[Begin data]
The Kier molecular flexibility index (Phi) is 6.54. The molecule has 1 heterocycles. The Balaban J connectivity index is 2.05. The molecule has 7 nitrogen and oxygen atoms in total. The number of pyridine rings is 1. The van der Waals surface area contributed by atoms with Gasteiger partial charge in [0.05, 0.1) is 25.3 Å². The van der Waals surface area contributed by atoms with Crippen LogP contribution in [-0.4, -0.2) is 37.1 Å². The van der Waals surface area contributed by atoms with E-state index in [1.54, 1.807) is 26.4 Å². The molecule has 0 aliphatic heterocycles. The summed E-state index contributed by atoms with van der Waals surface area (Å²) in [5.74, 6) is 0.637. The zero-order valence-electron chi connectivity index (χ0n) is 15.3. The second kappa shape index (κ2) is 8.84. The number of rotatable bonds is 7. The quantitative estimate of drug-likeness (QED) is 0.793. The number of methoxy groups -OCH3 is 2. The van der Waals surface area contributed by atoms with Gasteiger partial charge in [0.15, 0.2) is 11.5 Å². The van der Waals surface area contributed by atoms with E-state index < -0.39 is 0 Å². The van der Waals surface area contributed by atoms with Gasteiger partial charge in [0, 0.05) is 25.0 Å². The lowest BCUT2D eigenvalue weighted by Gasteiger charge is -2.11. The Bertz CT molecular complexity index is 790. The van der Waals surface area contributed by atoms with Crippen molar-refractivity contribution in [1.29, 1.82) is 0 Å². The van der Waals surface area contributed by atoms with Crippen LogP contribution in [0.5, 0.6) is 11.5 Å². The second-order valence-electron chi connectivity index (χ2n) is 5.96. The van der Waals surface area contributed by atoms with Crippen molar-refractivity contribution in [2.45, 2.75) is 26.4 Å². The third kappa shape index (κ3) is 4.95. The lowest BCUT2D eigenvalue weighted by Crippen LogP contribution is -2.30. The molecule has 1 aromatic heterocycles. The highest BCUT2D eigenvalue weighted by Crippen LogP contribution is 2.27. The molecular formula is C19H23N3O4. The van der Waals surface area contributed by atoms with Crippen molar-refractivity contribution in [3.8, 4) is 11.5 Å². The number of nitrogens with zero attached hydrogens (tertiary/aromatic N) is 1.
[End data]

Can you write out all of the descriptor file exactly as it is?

The Kier molecular flexibility index (Phi) is 6.54. The molecule has 1 heterocycles. The Balaban J connectivity index is 2.05. The molecule has 7 nitrogen and oxygen atoms in total. The number of pyridine rings is 1. The van der Waals surface area contributed by atoms with Gasteiger partial charge in [0.05, 0.1) is 25.3 Å². The van der Waals surface area contributed by atoms with Crippen LogP contribution in [-0.4, -0.2) is 37.1 Å². The van der Waals surface area contributed by atoms with E-state index in [1.54, 1.807) is 26.4 Å². The molecule has 0 aliphatic heterocycles. The summed E-state index contributed by atoms with van der Waals surface area (Å²) in [5.74, 6) is 0.637. The zero-order valence-electron chi connectivity index (χ0n) is 15.3. The second kappa shape index (κ2) is 8.84. The number of rotatable bonds is 7. The quantitative estimate of drug-likeness (QED) is 0.793. The number of methoxy groups -OCH3 is 2. The van der Waals surface area contributed by atoms with Gasteiger partial charge in [0.15, 0.2) is 11.5 Å². The van der Waals surface area contributed by atoms with E-state index < -0.39 is 0 Å². The van der Waals surface area contributed by atoms with Gasteiger partial charge in [0, 0.05) is 25.0 Å². The lowest BCUT2D eigenvalue weighted by Gasteiger charge is -2.11. The Bertz CT molecular complexity index is 790. The van der Waals surface area contributed by atoms with Crippen molar-refractivity contribution in [1.29, 1.82) is 0 Å². The van der Waals surface area contributed by atoms with Crippen LogP contribution in [0.5, 0.6) is 11.5 Å². The second-order valence-electron chi connectivity index (χ2n) is 5.96. The van der Waals surface area contributed by atoms with Crippen molar-refractivity contribution in [2.45, 2.75) is 26.4 Å². The third kappa shape index (κ3) is 4.95. The lowest BCUT2D eigenvalue weighted by Crippen LogP contribution is -2.30. The molecule has 1 aromatic heterocycles. The highest BCUT2D eigenvalue weighted by Crippen LogP contribution is 2.27. The molecular formula is C19H23N3O4. The van der Waals surface area contributed by atoms with Crippen molar-refractivity contribution in [3.8, 4) is 11.5 Å². The number of nitrogens with zero attached hydrogens (tertiary/aromatic N) is 1.